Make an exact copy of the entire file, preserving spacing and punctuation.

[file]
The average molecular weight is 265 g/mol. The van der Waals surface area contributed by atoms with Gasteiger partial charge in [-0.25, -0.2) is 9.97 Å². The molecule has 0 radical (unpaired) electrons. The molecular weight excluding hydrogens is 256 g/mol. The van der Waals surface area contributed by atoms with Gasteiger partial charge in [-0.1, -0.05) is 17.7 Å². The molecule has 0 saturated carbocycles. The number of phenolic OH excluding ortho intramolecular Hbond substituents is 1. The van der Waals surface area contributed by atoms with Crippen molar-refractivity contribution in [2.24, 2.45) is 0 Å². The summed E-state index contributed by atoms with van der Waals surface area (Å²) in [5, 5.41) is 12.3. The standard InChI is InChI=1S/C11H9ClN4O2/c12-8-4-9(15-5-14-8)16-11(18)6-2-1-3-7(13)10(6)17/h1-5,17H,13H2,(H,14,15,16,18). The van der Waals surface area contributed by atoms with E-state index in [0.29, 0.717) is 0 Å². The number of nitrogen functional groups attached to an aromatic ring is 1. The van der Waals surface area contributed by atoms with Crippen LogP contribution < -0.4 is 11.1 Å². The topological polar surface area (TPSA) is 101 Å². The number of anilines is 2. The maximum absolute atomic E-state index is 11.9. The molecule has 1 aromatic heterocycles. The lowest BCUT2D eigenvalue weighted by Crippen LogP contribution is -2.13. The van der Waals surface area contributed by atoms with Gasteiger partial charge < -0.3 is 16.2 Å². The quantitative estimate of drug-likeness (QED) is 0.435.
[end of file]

The average molecular weight is 265 g/mol. The van der Waals surface area contributed by atoms with Gasteiger partial charge in [-0.25, -0.2) is 9.97 Å². The molecule has 0 radical (unpaired) electrons. The molecular weight excluding hydrogens is 256 g/mol. The van der Waals surface area contributed by atoms with Gasteiger partial charge in [-0.1, -0.05) is 17.7 Å². The molecule has 0 saturated carbocycles. The number of phenolic OH excluding ortho intramolecular Hbond substituents is 1. The van der Waals surface area contributed by atoms with Crippen molar-refractivity contribution in [2.24, 2.45) is 0 Å². The summed E-state index contributed by atoms with van der Waals surface area (Å²) in [5, 5.41) is 12.3. The standard InChI is InChI=1S/C11H9ClN4O2/c12-8-4-9(15-5-14-8)16-11(18)6-2-1-3-7(13)10(6)17/h1-5,17H,13H2,(H,14,15,16,18). The van der Waals surface area contributed by atoms with E-state index in [0.29, 0.717) is 0 Å². The number of nitrogen functional groups attached to an aromatic ring is 1. The van der Waals surface area contributed by atoms with Crippen LogP contribution < -0.4 is 11.1 Å². The topological polar surface area (TPSA) is 101 Å². The number of anilines is 2. The maximum absolute atomic E-state index is 11.9. The molecule has 1 aromatic heterocycles. The lowest BCUT2D eigenvalue weighted by Crippen LogP contribution is -2.13. The van der Waals surface area contributed by atoms with Gasteiger partial charge < -0.3 is 16.2 Å². The quantitative estimate of drug-likeness (QED) is 0.435.